Ranolazine Shortens Repolarization in Patients with Sustained Inward Sodium Current Due to Type-3 Long-QT Syndrome

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One form of the hereditary long-QT syndrome, LQT3-ΔKPQ, is associated with sustained inward sodium current during membrane depolarization. Ranolazine reduces late sodium channel current, and we hypothesized that ranolazine would have beneficial effects on electrical and mechanical cardiac function in LQT3 patients with the SCN5A-ΔKPQ mutation.


We assessed the effects of 8-hour intravenous ranolazine infusions (45 mg/h for 3 hours followed by 90 mg/h for 5 hours) on ventricular repolarization and myocardial relaxation in 5 LQT3 patients with the SCN5A-ΔKPQ mutation. Changes in electrocardiographic repolarization parameters from before to during ranolazine infusion were evaluated by time-matched, paired t-test analyses. Cardiac ultrasound recordings were obtained before ranolazine infusion and just before completion of the 8-hour ranolazine infusion.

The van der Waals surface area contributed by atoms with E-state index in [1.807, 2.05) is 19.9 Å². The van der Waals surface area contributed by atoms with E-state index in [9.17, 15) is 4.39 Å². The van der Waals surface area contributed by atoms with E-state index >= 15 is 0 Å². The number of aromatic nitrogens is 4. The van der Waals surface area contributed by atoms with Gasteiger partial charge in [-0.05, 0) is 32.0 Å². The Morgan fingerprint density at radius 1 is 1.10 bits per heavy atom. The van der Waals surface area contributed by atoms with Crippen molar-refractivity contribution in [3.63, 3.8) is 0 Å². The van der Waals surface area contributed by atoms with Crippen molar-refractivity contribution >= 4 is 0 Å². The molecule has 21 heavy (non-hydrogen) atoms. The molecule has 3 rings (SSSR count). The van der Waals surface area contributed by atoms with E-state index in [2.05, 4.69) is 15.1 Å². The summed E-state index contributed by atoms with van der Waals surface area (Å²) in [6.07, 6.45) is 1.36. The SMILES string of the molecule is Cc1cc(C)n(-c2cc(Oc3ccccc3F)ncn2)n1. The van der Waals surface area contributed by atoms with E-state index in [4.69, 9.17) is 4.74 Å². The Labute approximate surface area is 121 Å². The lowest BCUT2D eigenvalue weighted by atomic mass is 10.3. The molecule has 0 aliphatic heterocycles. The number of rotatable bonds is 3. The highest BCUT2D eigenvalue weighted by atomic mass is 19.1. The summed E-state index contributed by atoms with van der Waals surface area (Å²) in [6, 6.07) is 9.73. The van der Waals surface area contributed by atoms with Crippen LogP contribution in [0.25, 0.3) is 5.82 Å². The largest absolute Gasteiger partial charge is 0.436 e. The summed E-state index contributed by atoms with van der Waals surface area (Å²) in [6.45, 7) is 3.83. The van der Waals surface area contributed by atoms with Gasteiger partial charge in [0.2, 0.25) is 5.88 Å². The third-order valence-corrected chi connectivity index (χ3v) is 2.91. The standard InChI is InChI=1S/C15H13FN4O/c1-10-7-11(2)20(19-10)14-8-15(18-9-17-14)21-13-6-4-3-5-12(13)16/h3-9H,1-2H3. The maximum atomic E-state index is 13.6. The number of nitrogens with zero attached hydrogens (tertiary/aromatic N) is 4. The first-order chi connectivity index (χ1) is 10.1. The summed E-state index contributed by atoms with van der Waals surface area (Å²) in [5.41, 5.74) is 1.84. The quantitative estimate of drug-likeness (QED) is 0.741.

Ranolazine shortened QTc by 26 ± 3 ms (P < 0.0001) in a concentration-dependent manner. At peak ranolazine infusion, there was a significant 13% shortening in left ventricular isovolumic relaxation time, a significant 25% increase in mitral E-wave velocity, and a meaningful 22% decrease in mitral E-wave deceleration time compared with the baseline. No adverse effects of ranolazine were observed in the study patients.


Ranolazine at therapeutic concentrations shortened a prolonged QTc interval and improved diastolic relaxation in patients with the LQT3-ΔKPQ mutation, a genetic disorder that is known to cause an increase in late sodium current.

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